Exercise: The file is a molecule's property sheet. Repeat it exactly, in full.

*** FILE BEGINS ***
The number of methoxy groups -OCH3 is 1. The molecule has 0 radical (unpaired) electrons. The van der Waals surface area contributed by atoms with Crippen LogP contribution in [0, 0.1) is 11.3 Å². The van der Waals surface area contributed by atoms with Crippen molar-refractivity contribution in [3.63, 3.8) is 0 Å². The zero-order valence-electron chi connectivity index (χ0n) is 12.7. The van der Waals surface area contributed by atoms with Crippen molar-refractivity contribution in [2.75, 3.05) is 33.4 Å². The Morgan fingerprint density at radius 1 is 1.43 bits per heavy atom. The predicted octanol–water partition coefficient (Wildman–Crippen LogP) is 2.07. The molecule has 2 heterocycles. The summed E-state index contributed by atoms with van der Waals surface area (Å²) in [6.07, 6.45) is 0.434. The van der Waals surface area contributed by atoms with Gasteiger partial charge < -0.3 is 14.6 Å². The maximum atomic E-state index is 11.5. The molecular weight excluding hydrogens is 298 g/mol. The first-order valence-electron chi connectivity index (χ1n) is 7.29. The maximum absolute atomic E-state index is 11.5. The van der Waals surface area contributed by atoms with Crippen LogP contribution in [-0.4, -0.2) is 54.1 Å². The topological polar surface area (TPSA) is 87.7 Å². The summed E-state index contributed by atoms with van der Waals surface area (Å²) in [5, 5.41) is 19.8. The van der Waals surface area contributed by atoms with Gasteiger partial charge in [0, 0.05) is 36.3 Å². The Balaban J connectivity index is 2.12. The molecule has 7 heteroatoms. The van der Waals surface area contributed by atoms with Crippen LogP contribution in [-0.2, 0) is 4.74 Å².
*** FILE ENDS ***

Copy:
The number of methoxy groups -OCH3 is 1. The molecule has 0 radical (unpaired) electrons. The van der Waals surface area contributed by atoms with Crippen LogP contribution in [0, 0.1) is 11.3 Å². The van der Waals surface area contributed by atoms with Crippen molar-refractivity contribution in [3.63, 3.8) is 0 Å². The zero-order valence-electron chi connectivity index (χ0n) is 12.7. The van der Waals surface area contributed by atoms with Crippen molar-refractivity contribution in [2.75, 3.05) is 33.4 Å². The Morgan fingerprint density at radius 1 is 1.43 bits per heavy atom. The predicted octanol–water partition coefficient (Wildman–Crippen LogP) is 2.07. The molecule has 2 heterocycles. The summed E-state index contributed by atoms with van der Waals surface area (Å²) in [6.07, 6.45) is 0.434. The van der Waals surface area contributed by atoms with Gasteiger partial charge < -0.3 is 14.6 Å². The maximum atomic E-state index is 11.5. The molecular weight excluding hydrogens is 298 g/mol. The first-order valence-electron chi connectivity index (χ1n) is 7.29. The maximum absolute atomic E-state index is 11.5. The van der Waals surface area contributed by atoms with Crippen LogP contribution in [-0.4, -0.2) is 54.1 Å². The topological polar surface area (TPSA) is 87.7 Å². The summed E-state index contributed by atoms with van der Waals surface area (Å²) in [5, 5.41) is 19.8. The van der Waals surface area contributed by atoms with Gasteiger partial charge in [0, 0.05) is 36.3 Å². The Balaban J connectivity index is 2.12. The molecule has 7 heteroatoms. The van der Waals surface area contributed by atoms with Crippen LogP contribution in [-0.2, 0) is 4.74 Å².